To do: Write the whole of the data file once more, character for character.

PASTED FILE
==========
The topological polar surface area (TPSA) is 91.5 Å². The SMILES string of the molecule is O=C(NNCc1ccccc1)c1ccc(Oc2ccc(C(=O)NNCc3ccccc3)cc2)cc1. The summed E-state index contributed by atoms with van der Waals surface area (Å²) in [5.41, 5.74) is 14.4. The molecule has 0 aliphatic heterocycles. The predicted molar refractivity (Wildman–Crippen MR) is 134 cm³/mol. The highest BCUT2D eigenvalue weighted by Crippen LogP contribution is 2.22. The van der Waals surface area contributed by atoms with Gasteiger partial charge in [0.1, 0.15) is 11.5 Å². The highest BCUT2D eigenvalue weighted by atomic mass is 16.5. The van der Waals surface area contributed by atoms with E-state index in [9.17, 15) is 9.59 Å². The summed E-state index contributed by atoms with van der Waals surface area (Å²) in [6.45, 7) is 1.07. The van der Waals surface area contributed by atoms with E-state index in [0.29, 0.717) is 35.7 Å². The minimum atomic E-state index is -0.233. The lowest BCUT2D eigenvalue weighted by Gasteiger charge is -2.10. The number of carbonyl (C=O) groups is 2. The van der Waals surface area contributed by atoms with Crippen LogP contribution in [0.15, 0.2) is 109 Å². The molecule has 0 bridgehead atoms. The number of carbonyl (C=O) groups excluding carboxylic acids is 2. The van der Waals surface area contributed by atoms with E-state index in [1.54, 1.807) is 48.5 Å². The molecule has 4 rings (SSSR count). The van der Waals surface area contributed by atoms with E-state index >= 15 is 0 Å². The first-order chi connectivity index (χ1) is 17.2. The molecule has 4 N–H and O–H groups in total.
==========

The topological polar surface area (TPSA) is 91.5 Å². The SMILES string of the molecule is O=C(NNCc1ccccc1)c1ccc(Oc2ccc(C(=O)NNCc3ccccc3)cc2)cc1. The summed E-state index contributed by atoms with van der Waals surface area (Å²) in [5.41, 5.74) is 14.4. The molecule has 0 aliphatic heterocycles. The predicted molar refractivity (Wildman–Crippen MR) is 134 cm³/mol. The highest BCUT2D eigenvalue weighted by Crippen LogP contribution is 2.22. The van der Waals surface area contributed by atoms with Gasteiger partial charge in [0.1, 0.15) is 11.5 Å². The highest BCUT2D eigenvalue weighted by atomic mass is 16.5. The van der Waals surface area contributed by atoms with E-state index in [9.17, 15) is 9.59 Å². The summed E-state index contributed by atoms with van der Waals surface area (Å²) in [6.45, 7) is 1.07. The van der Waals surface area contributed by atoms with E-state index in [0.29, 0.717) is 35.7 Å². The minimum atomic E-state index is -0.233. The lowest BCUT2D eigenvalue weighted by Gasteiger charge is -2.10. The number of carbonyl (C=O) groups is 2. The van der Waals surface area contributed by atoms with Crippen LogP contribution in [0.15, 0.2) is 109 Å². The molecule has 0 bridgehead atoms. The number of carbonyl (C=O) groups excluding carboxylic acids is 2. The van der Waals surface area contributed by atoms with E-state index in [1.54, 1.807) is 48.5 Å². The molecule has 4 rings (SSSR count). The van der Waals surface area contributed by atoms with E-state index >= 15 is 0 Å². The first-order chi connectivity index (χ1) is 17.2. The molecule has 4 N–H and O–H groups in total.